Lifestyle

Preserving memories of North Philly

An alumna uses Afrofuturist principles to preserve memories of area residents.

On the wall of Rasheedah Phillips’s office, a quote from Malcolm X asserts the necessity for black people “to be given the rights of a human being.”

The criminal justice and Beasley School of Law alumna said she embraces this message in her professional and creative work.

Phillips, an Afrofuturist, started the collaborative art and ethnographic research project “Community Futurisms: Time & Memory in North Philly.” “Community Futurisms” aims to document the memories of residents of the Philadelphia neighborhoods Sharswood and Blumberg as they are transformed by a Philadelphia Housing Authority redevelopment project.

The term Afrofuturism was first coined by cultural critic Mark Dery. According to his essay “Black to the Future,” the word describes fiction that “addresses African-American concerns in the context of twentieth-century technoculture.”

COURTNEY REDMON | THE TEMPLE NEWS

COURTNEY REDMON | THE TEMPLE NEWS

Since 2008, Phillips has worked for Community Legal Services, a nonprofit that provides legal representation for low-income Philadelphians.

But in 2011, Phillips began to extend her advocacy beyond her role as an attorney. She formed The Afrofuturist Affair, an art collective dedicated, according to its website, to using “Afrofuturism and Sci-Fi as vehicles for expression, creativity, education, agency and liberation in communities of color.”

Phillips said her work with The Afrofuturist Affair focuses on implementing Afrofuturism as a practical tool to help ordinary people. The organization hosts workshops and events that showcase Afrofuturist art and black science fiction.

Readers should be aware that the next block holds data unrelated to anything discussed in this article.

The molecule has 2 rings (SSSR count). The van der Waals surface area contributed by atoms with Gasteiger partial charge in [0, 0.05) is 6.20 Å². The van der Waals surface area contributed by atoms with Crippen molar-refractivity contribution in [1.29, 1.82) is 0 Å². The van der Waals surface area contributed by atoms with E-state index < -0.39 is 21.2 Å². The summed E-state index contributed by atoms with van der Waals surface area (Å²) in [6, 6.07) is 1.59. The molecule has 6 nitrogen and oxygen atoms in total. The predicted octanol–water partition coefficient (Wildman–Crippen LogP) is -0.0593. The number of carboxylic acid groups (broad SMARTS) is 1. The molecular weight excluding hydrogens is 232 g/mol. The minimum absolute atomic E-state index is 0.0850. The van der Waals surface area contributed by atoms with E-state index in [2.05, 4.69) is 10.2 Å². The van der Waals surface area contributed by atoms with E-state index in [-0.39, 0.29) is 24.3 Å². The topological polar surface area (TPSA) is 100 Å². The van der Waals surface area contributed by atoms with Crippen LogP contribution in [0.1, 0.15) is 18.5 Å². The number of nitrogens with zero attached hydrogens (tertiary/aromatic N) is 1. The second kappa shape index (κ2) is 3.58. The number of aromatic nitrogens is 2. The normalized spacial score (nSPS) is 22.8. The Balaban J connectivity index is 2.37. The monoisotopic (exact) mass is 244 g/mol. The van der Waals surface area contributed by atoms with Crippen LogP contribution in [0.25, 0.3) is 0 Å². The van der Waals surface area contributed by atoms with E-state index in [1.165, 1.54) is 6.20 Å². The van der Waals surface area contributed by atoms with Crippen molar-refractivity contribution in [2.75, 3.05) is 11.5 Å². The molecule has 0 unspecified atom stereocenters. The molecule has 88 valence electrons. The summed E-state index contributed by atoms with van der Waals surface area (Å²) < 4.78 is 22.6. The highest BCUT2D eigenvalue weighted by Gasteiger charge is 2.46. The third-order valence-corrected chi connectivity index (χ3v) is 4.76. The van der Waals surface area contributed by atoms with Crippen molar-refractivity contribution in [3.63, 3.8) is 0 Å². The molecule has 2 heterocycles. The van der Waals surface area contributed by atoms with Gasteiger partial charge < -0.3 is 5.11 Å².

Black representation in science fiction influences people’s perspectives on “their ability to change or create what their future is,” Phillips said.

Phillips and Philly-based artist Camae Ayewa are collecting oral histories for the “Community Futurisms” project in a rented space called the Community Futures Lab on Ridge Avenue near 22nd Street. The storefront resides just blocks away from the demolished Norman Blumberg Apartments.

Phillips considers recounting memories to be a practical form of time-travel often featured in Afrofuturist literature.

“I relate [time-travel] very closely to trauma and PTSD, like it brings you back to those feelings, those memories,” Phillips said. “It’s not this thing that you need a degree to do or you need to build a machine that’s never going to be built to do.”

Ayewa sees the project as a concrete way to connect with people experiencing the effects of gentrification.

“It’s important for us to document. I feel like there’s so many different buzzwords in academia, but we really need to hear from the actual people living in these communities,” Ayewa said.

Phillips and Ayewa have already interviewed a dozen Sharswood and Blumberg residents at Community Futures Lab. The lab is also home to a library and various workshops. Some events held there include a community clean-up day and an avant-garde film screening.

Over the summer, several people, including University of Pennsylvania students, interned with Phillips.

“One of the reasons I jumped at it was because Rasheedah and Camae are very amazing artists,” said Joyce Hatton, an intern originally from North Dakota.

Phillips said she wants Temple students to become involved in her project especially “because of how close the space is to Temple and because of, quite frankly, Temple’s participation in what is going on in North Philadelphia.”

Phillips said Temple’s changing culture is detrimental to the integrity of the university. She believes the university should focus more on students from Philadelphia.

“There was a sense like [Temple] was a people’s school, that you as a Philadelphian who went to a poor, stupid high school could go to and actually get a good education,” said Phillips.

While Phillips loved her time at Temple, she faced many challenges as a teen parent living with her child on Main Campus.

“I had a lot of professors who were understanding and caring,” Phillips said. “But also, I had a lot of challenges and a lot of fights to be able to do things like live on campus with my child.”

Phillips said she thinks the Community Futures Lab could benefit from a collaboration with Temple.

“Temple has archives with all types of things in it that would be useful to the project,” said Phillips.

Ian Walker can be reached at ian.walker@temple.edu.

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